It looks like they toned down the obvious Jaz Colemanisms of the character redesign, which longtime readers will see as a favorable portent. But still, there's a whiff of sulphur about this project here. How or why I can't rightly say. Maybe I'm just spooked, is all.

That being said, I'm intrigued by the trailers and by Phoenix's performance but I'll probably wait for the stream on this one too. I just can't get into the cinema experience anymore. I've been let down too many times. It's heartbreaking, but here we are. 


But since we all live in an open-air lunatic asylum, I should note that mentally-sick, attention-starved Twidiots seem to be trying to whip up controversy about the Joker film, promiscuously invoking the dark, totemic incantation, "incel." It's either the mentally-sick Twidiot's work or the folks in the secret viral-marketing task-force at Warner Bros. Or both.

My vote is both. 

Some say the world will end in fire, some say ice. I say the world will end in cringe.

Of course, no one gave two f**ks about the Joker until Frank Miller and Alan Moore foregrounded him in their Dark Knight Returns and Killing Joke masterworks in the latter half of the Eighties. 

And arguably, no one outside the sad and sweaty environs of the comic book specialty stores did either, until Jack Nicholson sprayed himself all over the character in the 1989 Batman blockbuster.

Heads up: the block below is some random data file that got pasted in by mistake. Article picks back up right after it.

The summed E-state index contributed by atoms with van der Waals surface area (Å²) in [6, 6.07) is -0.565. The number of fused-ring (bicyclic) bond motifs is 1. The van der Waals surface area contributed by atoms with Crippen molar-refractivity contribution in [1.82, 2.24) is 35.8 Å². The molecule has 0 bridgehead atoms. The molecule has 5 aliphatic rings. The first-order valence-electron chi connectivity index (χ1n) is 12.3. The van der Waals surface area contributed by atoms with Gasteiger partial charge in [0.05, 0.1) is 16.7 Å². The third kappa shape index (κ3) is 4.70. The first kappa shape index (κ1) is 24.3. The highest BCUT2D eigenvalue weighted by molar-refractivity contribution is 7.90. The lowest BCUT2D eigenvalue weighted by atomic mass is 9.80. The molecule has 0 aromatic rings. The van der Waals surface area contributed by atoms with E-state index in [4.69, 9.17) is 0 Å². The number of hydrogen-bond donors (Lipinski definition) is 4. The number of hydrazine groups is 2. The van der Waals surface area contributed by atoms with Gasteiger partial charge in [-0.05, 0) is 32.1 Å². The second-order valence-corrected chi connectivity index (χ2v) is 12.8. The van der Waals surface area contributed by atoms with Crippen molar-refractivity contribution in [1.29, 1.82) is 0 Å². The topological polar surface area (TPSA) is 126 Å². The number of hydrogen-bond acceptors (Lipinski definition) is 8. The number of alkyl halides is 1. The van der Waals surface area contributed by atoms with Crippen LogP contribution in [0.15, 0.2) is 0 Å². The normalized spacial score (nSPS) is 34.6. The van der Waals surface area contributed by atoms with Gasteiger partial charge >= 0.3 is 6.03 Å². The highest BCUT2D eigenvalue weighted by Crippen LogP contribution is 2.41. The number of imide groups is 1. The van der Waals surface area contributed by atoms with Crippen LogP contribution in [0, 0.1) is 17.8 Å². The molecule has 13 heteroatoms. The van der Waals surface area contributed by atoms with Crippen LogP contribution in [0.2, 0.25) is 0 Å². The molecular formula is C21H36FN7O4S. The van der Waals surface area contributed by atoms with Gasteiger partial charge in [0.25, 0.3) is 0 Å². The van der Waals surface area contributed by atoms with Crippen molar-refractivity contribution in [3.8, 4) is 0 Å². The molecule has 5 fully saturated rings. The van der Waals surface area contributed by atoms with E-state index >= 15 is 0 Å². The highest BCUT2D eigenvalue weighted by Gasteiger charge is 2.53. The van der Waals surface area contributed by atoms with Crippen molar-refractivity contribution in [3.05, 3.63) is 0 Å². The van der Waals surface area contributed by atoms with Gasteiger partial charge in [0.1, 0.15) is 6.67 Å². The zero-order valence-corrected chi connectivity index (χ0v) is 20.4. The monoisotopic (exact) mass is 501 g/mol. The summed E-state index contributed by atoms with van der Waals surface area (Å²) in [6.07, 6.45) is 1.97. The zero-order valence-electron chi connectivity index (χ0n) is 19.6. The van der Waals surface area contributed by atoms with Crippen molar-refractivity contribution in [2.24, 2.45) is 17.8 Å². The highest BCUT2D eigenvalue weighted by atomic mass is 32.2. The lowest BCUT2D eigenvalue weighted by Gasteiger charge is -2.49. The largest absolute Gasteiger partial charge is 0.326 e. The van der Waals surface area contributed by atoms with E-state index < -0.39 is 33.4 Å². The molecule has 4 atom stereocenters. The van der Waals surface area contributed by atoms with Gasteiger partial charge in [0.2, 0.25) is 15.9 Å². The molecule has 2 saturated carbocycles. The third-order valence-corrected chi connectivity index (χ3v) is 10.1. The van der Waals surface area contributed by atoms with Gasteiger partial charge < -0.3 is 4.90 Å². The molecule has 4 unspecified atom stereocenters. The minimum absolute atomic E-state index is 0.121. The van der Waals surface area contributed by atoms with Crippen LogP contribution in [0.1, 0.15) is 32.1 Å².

From that point onward we couldn't get rid of the friggin' guy.



I don't know about Miller, but certainly do know that Moore took inspiration for his Joker from occult-damaged mutant-metal legends Killing Joke, so much so that he named his Joker opus after them. 

So it's only fitting that Killing Joke are bursting back into the world supporting Tool on their North American tour, offering the band their biggest opportunity to warp minds in quite a long while.


They have a habit of popping up at the most interesting times, as Sunners are well-aware.

Do note that the Joker film is, somewhat weirdly, based on Martin Scorsese's 1983 sleeper, The King of Comedy. Tying into the early 80s alt.rock vibe, it should be noted that Mick Jones of The Clash-- the singer on "Should I Stay or Should I Go?" of Stranger Things fame-- makes a brief cameo in The King of Comedy with a handful of Clash hangers-on, like future Night Court star (and former Meat Loaf screecher) Ellen Foley (or "Flellen Floo-Floo," as I prefer to call her)

The Clash were all too stoned to provide Scorsese-- a big fan-- much useful footage. They later compounded the felony by "paying tribute" to Taxi Driver with the absolute worst celebrity impersonation in recorded history (Clash road manager Kosmo Vinyl doing DeNiro) on the tuneless Combat Rock stinker, "Red Angel Dragnet."



Speaking of cringe, I'd be remiss if I didn't mention that Katy WilliamRefrigeratorPerry is also chasing after the Clowny bandwagon, as is her habit. Poor thing.

Has anyone performed a welfare check on her lately? Maybe they should.